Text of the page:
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‘Ask a Muslim Anything’ Tours New England

‘Ask a Muslim Anything’ Tours New England
New Hampshire-based photojournalist Robert Azzi speaks to some of the congregation at South Church in Andover as part of his “Ask A Muslim” program

SEABROOK, New Hampshire – Touring New England to advocate for public awareness of Muslim culture, a Muslim photojournalist will hold his “Ask A Muslim Anything” conversation Thursday evening in Seabrook, New Hampshire.

“It sort of has a life of its own now,” Robert Azzi, a Muslim photojournalist from Exeter, told Newburyport Daily News on Thursday, October 11.

“I go to schools, churches, synagogues, retirement communities. I’m having a really good time doing it. In many places, many people haven’t met a Muslim or haven’t had time to engage with a Muslim or get to know what Muslims believe.”

In the event held Thursday evening at Seabrook Public Library, Azzi is inviting not only Seabrook residents, but people from Greater Newburyport to ask questions about Islam and its culture.

Azzi started his program “Ask A Muslim Anything,” with the hope of diminishing misunderstanding among those who practice different religions.

He said he often gets questions about women, Jesus, the Quran, terrorism and the differences between Christianity and Islam.

Over the past two years, Azzi traveled across New Hampshire and Massachusetts. He recently visited New York and plans to go to Connecticut in the near future.

New Discourse

The program helped Azzi to correct many misconceptions about American Muslims, confirming that Muslims have been in the country for more than 400 years.

About 25 percent of Muslims, he added, entered the US as slaves, noting they have been both victims and perpetrators of terrorism in the same way as other religious groups.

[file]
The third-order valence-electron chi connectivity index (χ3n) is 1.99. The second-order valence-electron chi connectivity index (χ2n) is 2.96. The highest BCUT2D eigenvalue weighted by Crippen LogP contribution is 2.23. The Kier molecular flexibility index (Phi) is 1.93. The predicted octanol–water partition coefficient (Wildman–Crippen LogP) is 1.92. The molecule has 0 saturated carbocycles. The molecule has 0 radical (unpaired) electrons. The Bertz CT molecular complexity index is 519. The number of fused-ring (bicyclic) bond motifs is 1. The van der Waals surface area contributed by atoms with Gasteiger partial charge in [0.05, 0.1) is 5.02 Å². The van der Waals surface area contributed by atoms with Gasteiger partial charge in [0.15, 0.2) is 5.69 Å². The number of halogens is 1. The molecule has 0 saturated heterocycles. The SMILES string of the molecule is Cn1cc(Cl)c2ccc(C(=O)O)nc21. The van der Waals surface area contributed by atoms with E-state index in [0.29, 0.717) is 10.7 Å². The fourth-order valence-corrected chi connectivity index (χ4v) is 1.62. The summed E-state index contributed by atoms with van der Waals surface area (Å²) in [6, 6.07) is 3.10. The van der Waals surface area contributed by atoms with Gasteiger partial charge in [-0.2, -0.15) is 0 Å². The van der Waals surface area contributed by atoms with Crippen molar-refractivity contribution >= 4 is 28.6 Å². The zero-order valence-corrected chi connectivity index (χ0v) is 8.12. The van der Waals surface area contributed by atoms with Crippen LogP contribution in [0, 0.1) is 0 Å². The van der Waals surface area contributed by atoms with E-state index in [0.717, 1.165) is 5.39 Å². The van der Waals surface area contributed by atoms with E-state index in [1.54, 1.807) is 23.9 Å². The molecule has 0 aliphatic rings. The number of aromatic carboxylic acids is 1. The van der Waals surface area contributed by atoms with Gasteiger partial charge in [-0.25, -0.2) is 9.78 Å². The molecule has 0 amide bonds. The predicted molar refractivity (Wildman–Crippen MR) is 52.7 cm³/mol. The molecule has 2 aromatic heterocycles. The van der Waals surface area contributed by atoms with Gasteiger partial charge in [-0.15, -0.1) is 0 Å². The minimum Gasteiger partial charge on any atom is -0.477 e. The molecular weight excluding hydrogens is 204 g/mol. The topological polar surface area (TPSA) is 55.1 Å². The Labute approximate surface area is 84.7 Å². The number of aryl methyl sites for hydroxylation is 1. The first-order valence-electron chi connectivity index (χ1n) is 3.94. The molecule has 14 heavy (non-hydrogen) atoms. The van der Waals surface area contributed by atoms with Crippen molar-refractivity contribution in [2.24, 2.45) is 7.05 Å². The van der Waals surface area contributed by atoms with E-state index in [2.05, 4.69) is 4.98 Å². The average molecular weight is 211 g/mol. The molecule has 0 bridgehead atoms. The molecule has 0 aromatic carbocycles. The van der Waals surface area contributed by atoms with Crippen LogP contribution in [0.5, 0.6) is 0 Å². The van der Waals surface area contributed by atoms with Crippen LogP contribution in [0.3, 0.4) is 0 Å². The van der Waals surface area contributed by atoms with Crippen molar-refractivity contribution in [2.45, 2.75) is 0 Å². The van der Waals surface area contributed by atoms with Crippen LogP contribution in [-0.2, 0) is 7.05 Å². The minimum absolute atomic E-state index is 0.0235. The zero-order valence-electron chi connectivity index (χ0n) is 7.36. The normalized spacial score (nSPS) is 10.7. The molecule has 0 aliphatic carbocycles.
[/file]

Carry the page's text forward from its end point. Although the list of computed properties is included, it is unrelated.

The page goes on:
“That’s what people want to know about; they want to know if it’s something endemic to Islam or if it’s people acting outside of Islam,” he said.

“I tell them, for example, I would never judge Christianity on the basis of the background of the Ku Klux Klan who use the Old Testament to justify their racism. You need to be a little bit more open on what it is people are using in Orlando and San Bernardino on a justification for their violence.”

In recognition of his efforts, Azzi is the 2018 Nackey S. Loeb School of Communications’ First Amendment Award recipient, which is given to one Granite State resident each year.

He will be recognized at the school’s 16th annual honors event on Nov. 15 at the Palace Theatre in Manchester. He was nominated by New Hampshire residents for his “Ask A Muslim Anything” project.

“I’m not there to convert or convince anyone,” he said.

“I basically do this because I want to confirm that all Americans, regardless of faith, tradition, religion or race, have a voice in the American public square.”

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